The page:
thu 07/12/2023

The Prisoner, National Theatre review - Peter Brook's latest falls sadly flat | reviews, news & interviews

The Prisoner, National Theatre review - Peter Brook's latest falls sadly flat

The Prisoner, National Theatre review - Peter Brook's latest falls sadly flat

The British master-director settles for vaguely Beckett-inflected bafflement

Unusual confinement: Hiran Abeysekera as Masuvo, left, with Hervé GoffingsImages: Ryan Buchanan

Of the Edinburgh International Festival’s three productions by 2018’s resident company, Paris’s Théâtre des Bouffes du Nord, The Prisoner is the most gnomic, the most baffling, and, frankly, the most disappointing.

Which is a great shame, of course, because it is also the one possibly most hotly anticipated, being co-written and co-directed by the Bouffes du Nord’s guiding light across several decades: the legendary elder statesman of the theatre Peter Brook who, astonishingly, is 93.

We’re in an unnamed foreign land – judging by the sun-scorched trees, dusty rocks and heat-suggesting lighting, this isn’t Europe. Young Masuvo, after committing an unspeakable crime, receives an enigmatic punishment. He's to sit on a hill overlooking a prison for two decades, and he's forbidden to leave that spot even if passers-by attempt to help him – and a host of them do. He's a prisoner of sorts, though never actually incarcerated.Donald Sumpter in 'The Prisoner'Brook and his longtime co-writer/co-director Marie-Hélène Estienne’s tale unfolds as if it were an ancient parable on guilt, punishment and redemption, an effect heightened by its multinational cast and arid, austere set. Sri Lankan-born Hiran Abeysekera is charismatic as the troubled young man, and the Malian-born, London-based Frenchman Hervé Goffings lends unforced authority to the part of his uncle Ezekiel, who enforces the bizarre punishment. Donald Sumpter (pictured above) makes a self-effacing visitor, sent to interrogate the prisoner, and the Indian stage and film actress Kalieaswari Srinivasan (seen onscreen in Cannes prize-winner Dheepan) is strong, too, as Nadia, the sister Mavuso is attempting to protect.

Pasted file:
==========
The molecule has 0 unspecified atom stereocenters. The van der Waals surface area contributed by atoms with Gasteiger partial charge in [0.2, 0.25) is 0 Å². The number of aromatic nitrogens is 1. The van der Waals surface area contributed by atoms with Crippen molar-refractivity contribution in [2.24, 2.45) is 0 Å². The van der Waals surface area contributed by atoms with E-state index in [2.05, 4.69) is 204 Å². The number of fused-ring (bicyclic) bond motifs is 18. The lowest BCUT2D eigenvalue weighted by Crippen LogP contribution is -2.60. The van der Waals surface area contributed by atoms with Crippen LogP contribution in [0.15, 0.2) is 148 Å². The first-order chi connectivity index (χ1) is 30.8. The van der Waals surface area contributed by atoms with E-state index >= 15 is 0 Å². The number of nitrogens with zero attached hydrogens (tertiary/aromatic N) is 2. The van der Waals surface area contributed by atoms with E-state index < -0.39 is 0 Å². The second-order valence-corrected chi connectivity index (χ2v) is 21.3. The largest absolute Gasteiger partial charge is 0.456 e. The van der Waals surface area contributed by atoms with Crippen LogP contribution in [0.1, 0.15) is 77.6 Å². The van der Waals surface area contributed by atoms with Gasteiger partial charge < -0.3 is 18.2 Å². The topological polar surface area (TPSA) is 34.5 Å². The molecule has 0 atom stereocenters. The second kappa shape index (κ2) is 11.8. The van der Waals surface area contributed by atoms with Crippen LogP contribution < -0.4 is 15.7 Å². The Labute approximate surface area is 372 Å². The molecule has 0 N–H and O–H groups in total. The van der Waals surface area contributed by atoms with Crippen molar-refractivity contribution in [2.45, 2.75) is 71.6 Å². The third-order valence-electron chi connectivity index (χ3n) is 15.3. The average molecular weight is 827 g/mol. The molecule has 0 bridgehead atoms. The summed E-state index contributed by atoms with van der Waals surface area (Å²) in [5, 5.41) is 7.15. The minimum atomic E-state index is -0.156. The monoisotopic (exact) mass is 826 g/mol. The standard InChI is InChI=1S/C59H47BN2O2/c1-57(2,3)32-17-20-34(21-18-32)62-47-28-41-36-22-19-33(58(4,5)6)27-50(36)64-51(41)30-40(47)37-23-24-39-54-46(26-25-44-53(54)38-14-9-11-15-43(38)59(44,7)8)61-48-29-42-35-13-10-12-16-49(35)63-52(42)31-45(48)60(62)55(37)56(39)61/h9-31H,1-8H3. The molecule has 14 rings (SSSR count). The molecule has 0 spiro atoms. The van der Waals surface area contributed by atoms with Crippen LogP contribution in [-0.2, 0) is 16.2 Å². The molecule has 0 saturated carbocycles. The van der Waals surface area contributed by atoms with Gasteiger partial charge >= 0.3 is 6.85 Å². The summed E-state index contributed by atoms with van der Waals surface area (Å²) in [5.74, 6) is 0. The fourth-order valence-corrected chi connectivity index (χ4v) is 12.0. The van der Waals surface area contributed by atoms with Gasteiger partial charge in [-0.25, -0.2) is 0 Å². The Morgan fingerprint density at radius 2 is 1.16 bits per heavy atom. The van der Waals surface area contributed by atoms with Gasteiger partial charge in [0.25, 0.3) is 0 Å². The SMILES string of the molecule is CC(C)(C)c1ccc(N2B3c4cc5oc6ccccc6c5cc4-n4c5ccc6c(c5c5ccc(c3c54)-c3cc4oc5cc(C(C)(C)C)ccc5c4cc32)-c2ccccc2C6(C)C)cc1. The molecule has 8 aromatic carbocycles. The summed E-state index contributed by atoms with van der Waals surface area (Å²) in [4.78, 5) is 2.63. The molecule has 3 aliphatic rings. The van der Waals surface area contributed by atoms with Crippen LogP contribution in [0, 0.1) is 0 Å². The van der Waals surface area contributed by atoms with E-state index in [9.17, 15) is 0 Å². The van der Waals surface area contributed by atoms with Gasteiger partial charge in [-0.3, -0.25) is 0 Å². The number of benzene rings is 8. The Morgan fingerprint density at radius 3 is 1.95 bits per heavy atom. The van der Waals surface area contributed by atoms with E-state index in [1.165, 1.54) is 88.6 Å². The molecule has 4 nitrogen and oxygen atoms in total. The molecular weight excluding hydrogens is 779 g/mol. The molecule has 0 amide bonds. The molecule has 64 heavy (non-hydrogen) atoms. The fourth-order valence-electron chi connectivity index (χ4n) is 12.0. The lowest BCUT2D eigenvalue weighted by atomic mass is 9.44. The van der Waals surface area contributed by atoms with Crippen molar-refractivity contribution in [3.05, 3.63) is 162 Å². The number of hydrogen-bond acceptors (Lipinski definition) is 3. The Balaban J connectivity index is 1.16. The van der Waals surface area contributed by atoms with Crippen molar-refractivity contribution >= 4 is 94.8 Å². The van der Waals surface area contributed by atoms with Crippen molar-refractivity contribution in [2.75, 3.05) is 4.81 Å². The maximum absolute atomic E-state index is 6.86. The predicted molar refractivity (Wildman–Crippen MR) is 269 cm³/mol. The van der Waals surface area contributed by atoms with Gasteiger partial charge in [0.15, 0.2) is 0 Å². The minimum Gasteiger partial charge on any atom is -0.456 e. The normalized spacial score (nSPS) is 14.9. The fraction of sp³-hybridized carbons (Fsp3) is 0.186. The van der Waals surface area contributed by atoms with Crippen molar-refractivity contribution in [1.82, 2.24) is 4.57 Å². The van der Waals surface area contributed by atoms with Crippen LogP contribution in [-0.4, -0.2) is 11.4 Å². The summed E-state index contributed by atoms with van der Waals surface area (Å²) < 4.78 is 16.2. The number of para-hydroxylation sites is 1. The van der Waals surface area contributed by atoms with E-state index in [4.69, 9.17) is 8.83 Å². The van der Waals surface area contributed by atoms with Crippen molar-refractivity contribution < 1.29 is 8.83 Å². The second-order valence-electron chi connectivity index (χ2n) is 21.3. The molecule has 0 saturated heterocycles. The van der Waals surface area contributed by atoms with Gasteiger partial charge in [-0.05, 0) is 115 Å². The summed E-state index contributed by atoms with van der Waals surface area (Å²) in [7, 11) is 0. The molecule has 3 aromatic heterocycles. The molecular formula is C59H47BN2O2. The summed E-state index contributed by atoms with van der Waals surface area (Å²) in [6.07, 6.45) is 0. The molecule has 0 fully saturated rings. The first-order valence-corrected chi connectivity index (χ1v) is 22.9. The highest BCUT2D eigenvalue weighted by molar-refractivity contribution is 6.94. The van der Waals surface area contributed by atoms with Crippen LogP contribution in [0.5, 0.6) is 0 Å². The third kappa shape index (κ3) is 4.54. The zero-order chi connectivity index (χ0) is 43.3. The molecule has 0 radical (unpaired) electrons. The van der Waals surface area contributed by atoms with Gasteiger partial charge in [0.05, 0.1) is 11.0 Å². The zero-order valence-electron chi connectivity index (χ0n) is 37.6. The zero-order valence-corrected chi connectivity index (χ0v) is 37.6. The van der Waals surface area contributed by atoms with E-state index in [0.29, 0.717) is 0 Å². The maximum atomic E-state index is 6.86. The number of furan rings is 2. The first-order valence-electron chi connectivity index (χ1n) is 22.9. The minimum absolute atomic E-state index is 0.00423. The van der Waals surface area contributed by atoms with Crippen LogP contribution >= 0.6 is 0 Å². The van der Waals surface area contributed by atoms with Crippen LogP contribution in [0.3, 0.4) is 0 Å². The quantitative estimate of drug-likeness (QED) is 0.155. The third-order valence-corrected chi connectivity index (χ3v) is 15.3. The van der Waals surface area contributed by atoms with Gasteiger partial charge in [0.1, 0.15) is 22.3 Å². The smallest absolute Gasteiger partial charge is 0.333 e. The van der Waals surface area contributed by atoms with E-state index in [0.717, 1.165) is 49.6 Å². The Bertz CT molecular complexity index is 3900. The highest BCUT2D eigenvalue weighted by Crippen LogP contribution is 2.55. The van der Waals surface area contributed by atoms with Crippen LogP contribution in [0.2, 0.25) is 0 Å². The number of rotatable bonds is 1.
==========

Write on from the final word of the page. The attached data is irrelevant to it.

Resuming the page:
But there’s something amiss here. David Violi’s Godot-like set (or “set elements”, as the programme describes it) looks as stripped-down and raw as a theatre set could be. But the stunted branches and piles of sawdust are, of course, just as artfully artificial in their own way as any more modern construction. Likewise the story, though drawing on tropes of ancient myths and archetypal narratives, lacks a clear sense of direction or even forward movement, doubling back on itself in time and shifting narrative perspective confusingly – not to mention digging up troubling issues of incest and abuse without attempting to grapple with their implications.

With an absence of music (soundscapes are evocatively generated by the actors themselves), the show emerges from and returns at its close towards silence, though Philippe Vialatte’s rather restless, overly signposted lighting seems slightly excessive amid the austerity elsewhere.

The work echoes many of Brook’s theatrical concerns since The Mahabharata of the 1980s, and even feels like a satellite to that earlier production, though far more modest in scale and ambition. If nothing else, The Prisoner offers an austere 70 minutes of quiet, thoughtful, slow-moving theatre amid the frenzied energy and garish colours of so much theatre at large elsewhere. But it’s a troubling work all the same, not altogether convincing in its format or its themes and dramatically rather inert.

Judging by the sun-scorched trees, dusty rocks, and heat-suggesting lighting, this isn't Europe


Editor Rating: 
Average: 2 (1 vote)

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